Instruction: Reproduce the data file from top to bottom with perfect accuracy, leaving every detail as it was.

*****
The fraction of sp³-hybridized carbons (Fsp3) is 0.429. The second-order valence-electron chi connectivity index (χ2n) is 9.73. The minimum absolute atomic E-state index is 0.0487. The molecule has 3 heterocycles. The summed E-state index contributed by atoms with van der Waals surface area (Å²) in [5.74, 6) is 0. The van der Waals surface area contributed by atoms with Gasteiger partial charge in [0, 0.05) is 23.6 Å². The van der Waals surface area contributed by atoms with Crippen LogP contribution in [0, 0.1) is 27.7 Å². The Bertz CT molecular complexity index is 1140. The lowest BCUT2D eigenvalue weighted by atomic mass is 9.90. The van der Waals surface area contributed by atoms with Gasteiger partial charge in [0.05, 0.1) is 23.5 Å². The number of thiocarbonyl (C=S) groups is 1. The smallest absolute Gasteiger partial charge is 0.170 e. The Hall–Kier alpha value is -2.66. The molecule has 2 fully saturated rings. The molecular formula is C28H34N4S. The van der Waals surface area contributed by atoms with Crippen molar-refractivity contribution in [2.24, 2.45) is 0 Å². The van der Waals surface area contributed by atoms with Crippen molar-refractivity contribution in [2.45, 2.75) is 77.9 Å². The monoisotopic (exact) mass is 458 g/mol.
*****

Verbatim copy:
The fraction of sp³-hybridized carbons (Fsp3) is 0.429. The second-order valence-electron chi connectivity index (χ2n) is 9.73. The minimum absolute atomic E-state index is 0.0487. The molecule has 3 heterocycles. The summed E-state index contributed by atoms with van der Waals surface area (Å²) in [5.74, 6) is 0. The van der Waals surface area contributed by atoms with Gasteiger partial charge in [0, 0.05) is 23.6 Å². The van der Waals surface area contributed by atoms with Crippen LogP contribution in [0, 0.1) is 27.7 Å². The Bertz CT molecular complexity index is 1140. The lowest BCUT2D eigenvalue weighted by atomic mass is 9.90. The van der Waals surface area contributed by atoms with Gasteiger partial charge in [0.05, 0.1) is 23.5 Å². The number of thiocarbonyl (C=S) groups is 1. The smallest absolute Gasteiger partial charge is 0.170 e. The Hall–Kier alpha value is -2.66. The molecule has 2 fully saturated rings. The molecular formula is C28H34N4S. The van der Waals surface area contributed by atoms with Crippen molar-refractivity contribution in [2.24, 2.45) is 0 Å². The van der Waals surface area contributed by atoms with Crippen molar-refractivity contribution in [2.45, 2.75) is 77.9 Å². The monoisotopic (exact) mass is 458 g/mol.